I think we too often assume that spirituality is a good thing to be encouraged.  I’m not so sure.  Spirituality, whether secular or sacred, can be positive or negative, tending toward healthy or toxic environments.  Think of the cult movie “Office Space” as an example of a toxic spirituality and the Errol Flynn version of “Robin Hood” as a healthy spirituality.  If you are too young for an Errol Flynn movie, try most any episode of Star Trek.  I’ve used the movie “The Caine Mutiny” in management training as an example of the psychology of workplace dynamics, but in recent years have also seen it as an exploration of spirituality that lurches between healthy and toxic, with Lt. Greenwald’s (Jose Ferrer) final speech as the prophetic utterance of sacred truth.
What that means is that when talking about spirituality, we need to be more precise in defining the dimensions of it.  Otherwise we are tempted to assume that what spirituality means to us is what it means to others.  We cannot assume that some people are not spiritual because they don’t share our religion.  We cannot assume that some people are not religious because they claim to be so.  And we certainly cannot assume that the religious spirituality of another faith tradition is more or less like ours, just expressed in a slightly different way.  
If spirituality is important to patient/client care, and I think it is, then care givers need to explore a bit to discover how a patient/client expresses his or her spirituality, and that may take some patience because the word spiritual is loaded with assumed meaning.  
A patient/client who lives most of his or her time in a healthy spiritual environment provides a base from which to begin integrating that spirituality into their emotional and physical well being.  As a Christian pastor and chaplain I have no reservations about building on that healthy spiritual environment to introduce God into the conversation, not as a means to evangelize, but as a matter of full disclosure.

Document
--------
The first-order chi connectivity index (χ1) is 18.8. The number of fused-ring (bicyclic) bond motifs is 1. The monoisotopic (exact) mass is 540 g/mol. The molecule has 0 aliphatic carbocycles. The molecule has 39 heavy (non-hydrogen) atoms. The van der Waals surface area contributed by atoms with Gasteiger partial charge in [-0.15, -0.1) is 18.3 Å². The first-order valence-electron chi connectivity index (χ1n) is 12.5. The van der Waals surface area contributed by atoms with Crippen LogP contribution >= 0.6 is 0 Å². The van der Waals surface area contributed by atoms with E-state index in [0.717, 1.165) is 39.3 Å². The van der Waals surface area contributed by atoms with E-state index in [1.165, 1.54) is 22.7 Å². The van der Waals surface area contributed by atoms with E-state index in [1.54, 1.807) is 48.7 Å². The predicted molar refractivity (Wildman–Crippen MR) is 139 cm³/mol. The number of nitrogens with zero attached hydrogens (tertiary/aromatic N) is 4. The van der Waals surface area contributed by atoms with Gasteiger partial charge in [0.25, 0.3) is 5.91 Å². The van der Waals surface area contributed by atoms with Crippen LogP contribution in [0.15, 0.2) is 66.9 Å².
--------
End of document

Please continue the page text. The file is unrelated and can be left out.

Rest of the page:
A patient/client who lives most of his or her time in a toxic spiritual environment provides a challenge that may be impossible to overcome in the short time given for pastoral care as a chaplain, but at least the few moments of time together can be an example of what a healthy spiritual environment can look like. 
NPR ran a series not long ago on young people in D.C. area who have turned away from religion, and even from any admission to being spiritual.  Almost all of them expressed a form of gentle envy of those whose religious spirituality helped them cope with life.  Most of them were unaware of prayer that was not a grown up version of sitting on Santa’s lap asking for things, or of prayer that was other than just talking to themselves.  Apart from my firefighters, the people I deal with are not bright young adults from D.C.. More likely they are in emotional turmoil, poor, not that well educated, and relatively unsophisticated.  Whether young urbanites from D.C. or the poor and troubled from a small rural city, they are the ones coming through the E.R. doors, sitting with folded arms in the back of the church, and seeking non-psychiatric help from pastoral counselors and chaplains.  Whether they say it or not, they are spiritual.  They have and practice a spirituality.  Any meaningful conversation about that has to start from where they are rather than from where we are.  We cannot know where they are if we don’t ask and listen non-judgmentally, and yet from our own places of healthy spirituality, which, as Christians must be well grounded in the sacred soil of our religious traditions.